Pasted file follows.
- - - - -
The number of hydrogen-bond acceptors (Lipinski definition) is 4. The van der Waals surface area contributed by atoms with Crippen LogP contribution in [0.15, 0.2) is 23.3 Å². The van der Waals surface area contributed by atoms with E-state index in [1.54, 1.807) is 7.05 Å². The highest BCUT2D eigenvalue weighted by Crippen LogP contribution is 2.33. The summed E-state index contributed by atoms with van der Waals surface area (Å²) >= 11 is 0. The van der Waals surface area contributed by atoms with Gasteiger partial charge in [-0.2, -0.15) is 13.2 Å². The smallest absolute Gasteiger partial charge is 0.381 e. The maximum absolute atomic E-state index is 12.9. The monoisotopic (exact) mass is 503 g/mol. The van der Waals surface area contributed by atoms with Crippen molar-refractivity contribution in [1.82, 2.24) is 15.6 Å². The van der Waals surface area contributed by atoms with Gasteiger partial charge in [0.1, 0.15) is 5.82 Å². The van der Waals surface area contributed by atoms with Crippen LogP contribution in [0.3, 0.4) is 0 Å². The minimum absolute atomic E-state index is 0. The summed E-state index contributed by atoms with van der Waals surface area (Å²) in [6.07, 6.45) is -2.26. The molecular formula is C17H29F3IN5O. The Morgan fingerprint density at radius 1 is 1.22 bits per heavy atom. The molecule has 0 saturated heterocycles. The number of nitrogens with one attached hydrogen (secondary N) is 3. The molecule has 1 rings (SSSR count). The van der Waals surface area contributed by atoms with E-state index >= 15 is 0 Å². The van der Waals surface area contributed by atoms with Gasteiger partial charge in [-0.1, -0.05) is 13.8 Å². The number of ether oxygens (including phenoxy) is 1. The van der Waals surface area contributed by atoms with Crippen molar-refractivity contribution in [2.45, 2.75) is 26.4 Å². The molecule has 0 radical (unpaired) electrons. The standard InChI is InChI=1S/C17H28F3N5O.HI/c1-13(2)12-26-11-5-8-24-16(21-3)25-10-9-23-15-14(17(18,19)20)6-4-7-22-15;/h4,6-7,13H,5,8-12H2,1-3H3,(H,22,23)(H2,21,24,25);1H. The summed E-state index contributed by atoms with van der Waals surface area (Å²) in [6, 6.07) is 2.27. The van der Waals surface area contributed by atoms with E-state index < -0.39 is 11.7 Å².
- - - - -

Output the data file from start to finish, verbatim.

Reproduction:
The number of hydrogen-bond acceptors (Lipinski definition) is 4. The van der Waals surface area contributed by atoms with Crippen LogP contribution in [0.15, 0.2) is 23.3 Å². The van der Waals surface area contributed by atoms with E-state index in [1.54, 1.807) is 7.05 Å². The highest BCUT2D eigenvalue weighted by Crippen LogP contribution is 2.33. The summed E-state index contributed by atoms with van der Waals surface area (Å²) >= 11 is 0. The van der Waals surface area contributed by atoms with Gasteiger partial charge in [-0.2, -0.15) is 13.2 Å². The smallest absolute Gasteiger partial charge is 0.381 e. The maximum absolute atomic E-state index is 12.9. The monoisotopic (exact) mass is 503 g/mol. The van der Waals surface area contributed by atoms with Crippen molar-refractivity contribution in [1.82, 2.24) is 15.6 Å². The van der Waals surface area contributed by atoms with Gasteiger partial charge in [0.1, 0.15) is 5.82 Å². The van der Waals surface area contributed by atoms with Crippen LogP contribution in [0.3, 0.4) is 0 Å². The minimum absolute atomic E-state index is 0. The summed E-state index contributed by atoms with van der Waals surface area (Å²) in [6.07, 6.45) is -2.26. The molecular formula is C17H29F3IN5O. The Morgan fingerprint density at radius 1 is 1.22 bits per heavy atom. The molecule has 0 saturated heterocycles. The number of nitrogens with one attached hydrogen (secondary N) is 3. The molecule has 1 rings (SSSR count). The van der Waals surface area contributed by atoms with E-state index >= 15 is 0 Å². The van der Waals surface area contributed by atoms with Gasteiger partial charge in [-0.1, -0.05) is 13.8 Å². The number of ether oxygens (including phenoxy) is 1. The van der Waals surface area contributed by atoms with Crippen molar-refractivity contribution in [2.45, 2.75) is 26.4 Å². The molecule has 0 radical (unpaired) electrons. The standard InChI is InChI=1S/C17H28F3N5O.HI/c1-13(2)12-26-11-5-8-24-16(21-3)25-10-9-23-15-14(17(18,19)20)6-4-7-22-15;/h4,6-7,13H,5,8-12H2,1-3H3,(H,22,23)(H2,21,24,25);1H. The summed E-state index contributed by atoms with van der Waals surface area (Å²) in [6, 6.07) is 2.27. The van der Waals surface area contributed by atoms with E-state index < -0.39 is 11.7 Å².